A Washington Post marketing executive announced his resignation today 10 weeks after he spearheaded the paper’s 'salons,' exclusive dinners that offered lobbyists and industry leaders a chance to mingle with Washington lawmakers and Post reporters—for $25,000 a head.
Charles Pelton, who helped organize the controversial ‘salons,’ which were to be held at the house of the Post’s publisher, Katherine Weymouth, said in a letter to the Post today, “Given the current circumstances with regard to the resources needed to launch [an events business], my family and I have decided not to relocate to Washington, D.C.” from California. Pelton did not mention the June controversy in his letter.
According to an article that appeared in the Post today,
The dinners Pelton was organizing were advertised to involve Post journalists, Obama administration and congressional officials and industry executives in a series of sponsored, off-the-record conversations about public policy issues. The dinners were to be held at the home of Post publisher Katharine Weymouth.
The newspaper canceled the events in early July, before any were held. The controversy erupted after the disclosure of a promotional brochure that sought sponsors willing to pay $25,000 for each dinner, or $250,000 for all 11 events in the planned series. Critics said the concept crossed ethical lines, creating the perception that sponsors would gain special access to Post journalists. ...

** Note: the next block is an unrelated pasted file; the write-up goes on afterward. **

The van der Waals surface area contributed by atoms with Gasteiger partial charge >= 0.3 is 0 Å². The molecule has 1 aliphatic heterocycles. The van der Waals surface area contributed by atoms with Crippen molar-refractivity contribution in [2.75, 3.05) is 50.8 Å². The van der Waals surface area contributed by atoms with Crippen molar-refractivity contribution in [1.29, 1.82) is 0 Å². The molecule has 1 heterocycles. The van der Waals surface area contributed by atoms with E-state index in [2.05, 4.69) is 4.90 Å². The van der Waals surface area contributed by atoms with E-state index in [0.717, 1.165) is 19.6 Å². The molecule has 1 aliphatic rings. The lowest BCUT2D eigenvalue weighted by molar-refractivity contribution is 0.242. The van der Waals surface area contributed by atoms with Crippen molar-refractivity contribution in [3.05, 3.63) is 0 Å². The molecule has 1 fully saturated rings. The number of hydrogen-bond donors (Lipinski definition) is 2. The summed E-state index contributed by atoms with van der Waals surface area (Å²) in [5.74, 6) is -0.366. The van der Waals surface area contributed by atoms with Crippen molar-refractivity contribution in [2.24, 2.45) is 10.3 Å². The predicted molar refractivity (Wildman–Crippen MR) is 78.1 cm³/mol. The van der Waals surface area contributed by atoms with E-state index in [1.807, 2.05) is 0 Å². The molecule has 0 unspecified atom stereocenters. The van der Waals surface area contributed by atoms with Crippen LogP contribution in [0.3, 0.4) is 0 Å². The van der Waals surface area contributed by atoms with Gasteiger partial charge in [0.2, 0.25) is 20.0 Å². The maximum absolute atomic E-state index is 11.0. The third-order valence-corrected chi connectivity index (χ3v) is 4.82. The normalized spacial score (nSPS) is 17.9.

In his resignation letter, Pelton said he looked forward to continuing to work as a consultant for the newspaper.
In a letter to Pelton released by The Post, Hills wrote, "We are grateful for the work you did to help us launch our conference business, which we believe is an important and appropriate extension of our brand."
Kris Coratti, The Post's director of communications, had no comment other than to refer to the letters.